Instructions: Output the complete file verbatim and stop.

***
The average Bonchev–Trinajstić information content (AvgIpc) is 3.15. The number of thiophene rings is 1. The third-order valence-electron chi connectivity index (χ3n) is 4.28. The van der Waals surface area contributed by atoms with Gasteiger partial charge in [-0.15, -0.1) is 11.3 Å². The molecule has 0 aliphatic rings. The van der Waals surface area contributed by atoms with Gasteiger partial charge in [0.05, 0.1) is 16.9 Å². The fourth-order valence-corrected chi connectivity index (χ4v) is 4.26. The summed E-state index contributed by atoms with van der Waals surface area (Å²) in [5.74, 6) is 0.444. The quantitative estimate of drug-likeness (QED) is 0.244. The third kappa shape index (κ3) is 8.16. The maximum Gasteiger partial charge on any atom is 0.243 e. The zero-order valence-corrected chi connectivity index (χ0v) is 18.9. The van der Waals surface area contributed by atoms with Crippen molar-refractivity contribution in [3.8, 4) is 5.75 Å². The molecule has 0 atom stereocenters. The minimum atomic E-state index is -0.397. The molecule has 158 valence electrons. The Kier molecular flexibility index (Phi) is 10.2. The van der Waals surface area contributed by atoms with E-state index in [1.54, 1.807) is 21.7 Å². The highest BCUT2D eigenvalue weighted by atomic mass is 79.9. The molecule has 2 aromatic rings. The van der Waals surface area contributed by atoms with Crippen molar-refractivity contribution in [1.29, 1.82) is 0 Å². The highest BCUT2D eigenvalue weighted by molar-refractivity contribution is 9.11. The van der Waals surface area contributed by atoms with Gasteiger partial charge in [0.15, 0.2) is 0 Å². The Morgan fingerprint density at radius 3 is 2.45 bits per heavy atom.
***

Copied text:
The average Bonchev–Trinajstić information content (AvgIpc) is 3.15. The number of thiophene rings is 1. The third-order valence-electron chi connectivity index (χ3n) is 4.28. The van der Waals surface area contributed by atoms with Gasteiger partial charge in [-0.15, -0.1) is 11.3 Å². The molecule has 0 aliphatic rings. The van der Waals surface area contributed by atoms with Gasteiger partial charge in [0.05, 0.1) is 16.9 Å². The fourth-order valence-corrected chi connectivity index (χ4v) is 4.26. The summed E-state index contributed by atoms with van der Waals surface area (Å²) in [5.74, 6) is 0.444. The quantitative estimate of drug-likeness (QED) is 0.244. The third kappa shape index (κ3) is 8.16. The maximum Gasteiger partial charge on any atom is 0.243 e. The zero-order valence-corrected chi connectivity index (χ0v) is 18.9. The van der Waals surface area contributed by atoms with Crippen molar-refractivity contribution in [3.8, 4) is 5.75 Å². The molecule has 0 atom stereocenters. The minimum atomic E-state index is -0.397. The molecule has 158 valence electrons. The Kier molecular flexibility index (Phi) is 10.2. The van der Waals surface area contributed by atoms with E-state index in [1.54, 1.807) is 21.7 Å². The highest BCUT2D eigenvalue weighted by atomic mass is 79.9. The molecule has 2 aromatic rings. The van der Waals surface area contributed by atoms with Crippen molar-refractivity contribution in [1.29, 1.82) is 0 Å². The highest BCUT2D eigenvalue weighted by molar-refractivity contribution is 9.11. The van der Waals surface area contributed by atoms with Gasteiger partial charge in [0.15, 0.2) is 0 Å². The Morgan fingerprint density at radius 3 is 2.45 bits per heavy atom.